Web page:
There is so much I want to tell you when it comes to photographing your family with intent, that I end up not saying anything! I find it difficult to translate my thoughts into (few) words until I lie in bed in the evening, way too comfortable to get up and put them down on paper.

However, today, I remembered that one of the mums from the Photographing your Family with Intent Facebook Group said something beautiful a few weeks back. She had put into just a few words something I was trying to explain for a while.

She posted a photo of her son sitting on the dining table among lots of Christmas decorations and you could see the rest of the room behind him with the naked Christmas tree, the couch, fireplace, drying clothes etc. Not messy by any mean, but a normal house where people (and children) actually live as opposed to a show house. This is not what we notice first when we look at the photo, yet, it often stops parents from taking it in the first place.

Along with the photo, Julie wrote: “Capturing the moment and ignoring the mess. I was looking at old childhood photos lately and what I was interested in was the old box of cornflakes and the old kitchen table in the background. What’s mess today will spark memories and nostalgia in years to come.

I had been sharing photos and thoughts on the group about embracing our family and interior whether they were picture perfect or not. It seems to have resonated with a lot of mums and that made me very happy. I’m a very sentimental person and it feels like I’ve made a small impact in their children’s lives as they will own very precious photographs of their childhood, showing what it was really like. Photos that their parents wouldn’t have otherwise taken or kept, because of the mess or the “imperfections”.

Here are a few more quotes from the group who made me emotional (and proud):

Ash putting her son to bed

“I rarely get into the photos – I’m usually the one behind the camera. Today I am paint splattered, with hair that needed to be washed yesterday. And my other half captured this: me putting our son to bed – on his first night not in a cot, he has transitioned to a toddler bed. And before I’d have deleted it (giving out about that state of me), but it’s the moment, it’s beautiful and I see that now. It’s not perfect but it’s a start ❤️”
Ash

“I took this photo of my son and his nana today. I have this page to thank for the inspiration. Ignoring the chaos and mess to capture the moment.”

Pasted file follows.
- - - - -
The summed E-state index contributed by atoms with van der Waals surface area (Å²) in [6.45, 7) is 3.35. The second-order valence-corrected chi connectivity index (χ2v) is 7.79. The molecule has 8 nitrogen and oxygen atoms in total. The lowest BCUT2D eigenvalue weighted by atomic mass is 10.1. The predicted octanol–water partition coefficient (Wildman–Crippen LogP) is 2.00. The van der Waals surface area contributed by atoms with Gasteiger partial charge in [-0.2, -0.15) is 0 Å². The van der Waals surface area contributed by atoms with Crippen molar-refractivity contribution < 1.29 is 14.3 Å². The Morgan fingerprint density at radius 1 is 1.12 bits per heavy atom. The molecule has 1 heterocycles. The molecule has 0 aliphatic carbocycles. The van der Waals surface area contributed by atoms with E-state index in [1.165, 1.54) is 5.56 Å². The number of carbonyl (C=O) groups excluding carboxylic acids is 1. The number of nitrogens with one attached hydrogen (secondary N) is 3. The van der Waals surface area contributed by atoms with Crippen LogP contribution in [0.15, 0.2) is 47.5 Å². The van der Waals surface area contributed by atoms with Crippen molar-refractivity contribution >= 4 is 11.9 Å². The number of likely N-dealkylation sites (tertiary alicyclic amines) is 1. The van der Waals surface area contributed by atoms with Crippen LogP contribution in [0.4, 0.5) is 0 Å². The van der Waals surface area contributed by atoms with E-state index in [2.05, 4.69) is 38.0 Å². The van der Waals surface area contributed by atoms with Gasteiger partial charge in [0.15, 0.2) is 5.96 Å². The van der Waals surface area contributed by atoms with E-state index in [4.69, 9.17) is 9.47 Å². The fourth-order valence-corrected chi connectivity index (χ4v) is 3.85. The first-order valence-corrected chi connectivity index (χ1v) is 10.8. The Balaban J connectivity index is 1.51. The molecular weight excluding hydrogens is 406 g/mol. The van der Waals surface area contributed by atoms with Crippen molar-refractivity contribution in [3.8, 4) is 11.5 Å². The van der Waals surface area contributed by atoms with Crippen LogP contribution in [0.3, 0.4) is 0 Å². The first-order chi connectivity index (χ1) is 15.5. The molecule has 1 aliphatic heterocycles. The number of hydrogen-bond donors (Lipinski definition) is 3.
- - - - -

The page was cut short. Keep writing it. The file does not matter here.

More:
Nicole

There are a lot more, but you’ll have to join the group if you want to read them :)

A few words of wisdom (if I can say so myself)

If I speak so passionately about this subject it’s because mess (and self-consciousness) was getting in the way of capturing precious moments of my family. I’ve been there. I’ve gone through a big shift in my personal photography (and even clients) in the last two years and it’s very liberating. Would I even dare say “therapeutic”?

We all need to free ourselves from this idea of “perfection”. We know we can’t be perfect parents, that our children are not supposed to be perfect either, so why do we want to photograph something that doesn’t exist or that’s only partially true? Why cannot we embrace our reality? What are we telling our children when we are trying to show an improved version of our lives?

We need to start accepting who we are. What our family is. The imperfections. The mess, the chaos. It’s no different in any other houses. What everyone shows on Facebook isn’t the whole truth and the truth is even better.

Photographing our true everyday life is telling our children that they are good enough. Their life is good enough. Our lives are good enough. Moments are more important than the background behind them!

I picture my daughter having babies of her own. I don’t want her to feel overwhelmed/guilty because she can’t keep up with the “perfection” showed in the media and social media. I want her to know that it was hard for me when she was a baby, that I was beyond tired, that I wasn’t “coping” at all. I don’t want to paint a black picture because it wasn’t all dark, but I don’t want to show her only the good sides. I want to show her the truth as much as I possibly can.

I actually wish I could go back in time as I have very little photographs showing the hard times of sleep deprivation and trying to get her asleep. I only have one or two so I’m glad I also wrote in a journal for her.

We need to practice self-acceptance for us and for our children. Not only to photograph moments that they will treasure but so that they don’t have a distorted/polished vision of what their lives used to be like.

I’m a big fan of the BoPo (Body Positive) movement and we should start sharing more real photos on social media to lower everyone’s expectations and empower every mum to feel good about their imperfect normal life.

A special free download coming soon!

There are tons of tutorials and resources out there to take better photos technically. (I also run a workshop every few months.)

Equipment can improve your photographs from a technical standpoint, but you can also improve how you photograph your family by just being more aware of the moments and letting go of perfection.

I am putting the final touches on a printable “Family Keepsake Journal” (name still being finalised) and will offer it to everyone on my mailing list on February 1st!

If you are interested, sign up here – if you are already signed up, it will give you the option to update your profile and then you can tick the “Photographing With Intent” box.

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